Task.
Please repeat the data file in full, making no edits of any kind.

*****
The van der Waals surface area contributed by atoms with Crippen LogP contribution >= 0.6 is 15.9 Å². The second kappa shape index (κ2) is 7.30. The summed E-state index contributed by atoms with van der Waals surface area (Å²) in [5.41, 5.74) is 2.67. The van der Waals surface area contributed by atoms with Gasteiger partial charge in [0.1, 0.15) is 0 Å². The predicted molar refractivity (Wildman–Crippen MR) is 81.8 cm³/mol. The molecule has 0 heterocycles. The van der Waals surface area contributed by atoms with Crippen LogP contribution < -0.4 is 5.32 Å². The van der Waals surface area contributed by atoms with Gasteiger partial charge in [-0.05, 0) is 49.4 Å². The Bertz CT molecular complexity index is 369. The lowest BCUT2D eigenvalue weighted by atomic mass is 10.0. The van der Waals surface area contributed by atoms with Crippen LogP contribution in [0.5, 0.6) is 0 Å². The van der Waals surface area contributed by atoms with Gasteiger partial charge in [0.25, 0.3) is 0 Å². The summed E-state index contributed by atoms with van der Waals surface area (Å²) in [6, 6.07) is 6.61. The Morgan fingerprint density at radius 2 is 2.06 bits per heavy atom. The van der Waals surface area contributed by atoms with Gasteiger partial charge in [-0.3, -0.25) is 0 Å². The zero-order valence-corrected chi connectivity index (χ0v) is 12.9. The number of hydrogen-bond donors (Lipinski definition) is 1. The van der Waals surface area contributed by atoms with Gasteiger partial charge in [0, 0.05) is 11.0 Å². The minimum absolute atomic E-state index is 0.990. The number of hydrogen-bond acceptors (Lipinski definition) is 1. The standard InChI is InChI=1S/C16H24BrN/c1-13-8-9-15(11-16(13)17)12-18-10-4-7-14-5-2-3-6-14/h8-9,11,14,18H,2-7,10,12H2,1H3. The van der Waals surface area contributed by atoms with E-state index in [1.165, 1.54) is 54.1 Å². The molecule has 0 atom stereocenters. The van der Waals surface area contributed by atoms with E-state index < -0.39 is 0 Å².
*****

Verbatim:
The van der Waals surface area contributed by atoms with Crippen LogP contribution >= 0.6 is 15.9 Å². The second kappa shape index (κ2) is 7.30. The summed E-state index contributed by atoms with van der Waals surface area (Å²) in [5.41, 5.74) is 2.67. The van der Waals surface area contributed by atoms with Gasteiger partial charge in [0.1, 0.15) is 0 Å². The predicted molar refractivity (Wildman–Crippen MR) is 81.8 cm³/mol. The molecule has 0 heterocycles. The van der Waals surface area contributed by atoms with Crippen LogP contribution < -0.4 is 5.32 Å². The van der Waals surface area contributed by atoms with Gasteiger partial charge in [-0.05, 0) is 49.4 Å². The Bertz CT molecular complexity index is 369. The lowest BCUT2D eigenvalue weighted by atomic mass is 10.0. The van der Waals surface area contributed by atoms with Crippen LogP contribution in [0.5, 0.6) is 0 Å². The van der Waals surface area contributed by atoms with Gasteiger partial charge in [0.25, 0.3) is 0 Å². The summed E-state index contributed by atoms with van der Waals surface area (Å²) in [6, 6.07) is 6.61. The Morgan fingerprint density at radius 2 is 2.06 bits per heavy atom. The van der Waals surface area contributed by atoms with Gasteiger partial charge in [-0.3, -0.25) is 0 Å². The zero-order valence-corrected chi connectivity index (χ0v) is 12.9. The number of hydrogen-bond donors (Lipinski definition) is 1. The van der Waals surface area contributed by atoms with Gasteiger partial charge in [0, 0.05) is 11.0 Å². The minimum absolute atomic E-state index is 0.990. The number of hydrogen-bond acceptors (Lipinski definition) is 1. The standard InChI is InChI=1S/C16H24BrN/c1-13-8-9-15(11-16(13)17)12-18-10-4-7-14-5-2-3-6-14/h8-9,11,14,18H,2-7,10,12H2,1H3. The van der Waals surface area contributed by atoms with E-state index in [1.165, 1.54) is 54.1 Å². The molecule has 0 atom stereocenters. The van der Waals surface area contributed by atoms with E-state index < -0.39 is 0 Å².